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Citizens and Scientists Monitoring Change at Town Neck Beach

A citizen science effort in Sandwich is getting an extra boost from WHOI researchers and a statewide portal for collecting photos of coastal flooding, coastal storm impacts, and shoreline adaptation.

WHOI scientist Sarah Das, left, and graduate student Rilee Thomas at the Town Neck Beach CoastSnap station in Sandwich, MA.
WHOI scientist Sarah Das, left, and graduate student Rilee Thomas next to a "citizen science" coastal monitoring station CoastSnap on Cape Cod.

Installed by WHOI Sea Grant in partnership with the Town of Sandwich in 2020, the CoastSnap cradles at Town Neck Beach have been a simple tool utilized by the community to build a database of shoreline observations. Visitors slide their cell phone into the cradle and snap a photo capturing conditions at the beach at that moment and share it to a database. Over time, these crowdsourced images build a record of short- and long-term beach erosion and recovery at Town Neck Beach and can help to inform management decisions.

A recent collaboration with the MA Office of Coastal Management has given the WHOI Sea Grant team access to MyCoast, an application the state uses to record storm damage, king tides, and flooding. MyCoast syncs automatically with NOAA tide gauges and other weather databases, attaching the data to the image the moment it is uploaded to MyCoast. The software developers have added a “CoastSnap” tab into the state’s MyCoast app, connecting the citizen science project to powerful databases and image management software, instantly expanding its usefulness and scientific value.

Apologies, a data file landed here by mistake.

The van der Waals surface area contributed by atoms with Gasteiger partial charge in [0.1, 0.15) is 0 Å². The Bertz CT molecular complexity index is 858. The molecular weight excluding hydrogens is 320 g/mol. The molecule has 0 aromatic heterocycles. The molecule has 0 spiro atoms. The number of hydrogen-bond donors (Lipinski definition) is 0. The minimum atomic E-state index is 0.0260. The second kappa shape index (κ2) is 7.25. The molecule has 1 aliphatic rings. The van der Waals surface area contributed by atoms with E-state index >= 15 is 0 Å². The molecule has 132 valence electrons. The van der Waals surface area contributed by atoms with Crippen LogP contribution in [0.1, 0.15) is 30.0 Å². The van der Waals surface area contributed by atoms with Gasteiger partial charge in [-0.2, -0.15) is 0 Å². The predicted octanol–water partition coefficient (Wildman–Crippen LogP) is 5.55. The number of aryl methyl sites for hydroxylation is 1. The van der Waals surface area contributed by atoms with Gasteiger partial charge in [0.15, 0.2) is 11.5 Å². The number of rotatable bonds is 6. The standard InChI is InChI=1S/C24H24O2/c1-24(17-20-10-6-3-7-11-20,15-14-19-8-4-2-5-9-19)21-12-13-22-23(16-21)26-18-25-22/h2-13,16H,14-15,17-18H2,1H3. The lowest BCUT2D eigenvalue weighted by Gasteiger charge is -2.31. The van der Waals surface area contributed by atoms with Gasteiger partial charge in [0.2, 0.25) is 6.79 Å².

Now, a team of researchers at WHOI are joining the effort and hope to be able to extract more information from the images about the forces impacting Town Neck Beach and the changes that are happening. “Using computer coding, the CoastSnap images will be transformed into a birds eye view of the beach, mapping the beach with real-world coordinates,” says Rilee Thomas, a PhD student in the MIT-WHOI Joint Program in Oceanography, working with glaciologist and climate scientist Dr. Sarah Das.  “The imagery allows us to plot the position of the shoreline and see how it accretes or erodes over time, as well as how the dunes are moving and how the Town’s sand renourishment efforts affect the beach.”

To be most effective, the researchers need several photos per week from the Town Neck CoastSnap station. Over the past three years, there have been a couple of “super” users who contribute images from the CoastSnap station at Town Neck Beach on a regular basis, but WHOI Sea Grant hopes to find more. As CoastSnap participation grows, not only will scientists have great ability to measure change, but the citizen scientists will be more engaged with the environmental changes happening around them and the management tactics being taken to mitigate it, such as renourishment.

You can see a timelapse of images from Town Neck Beach at  (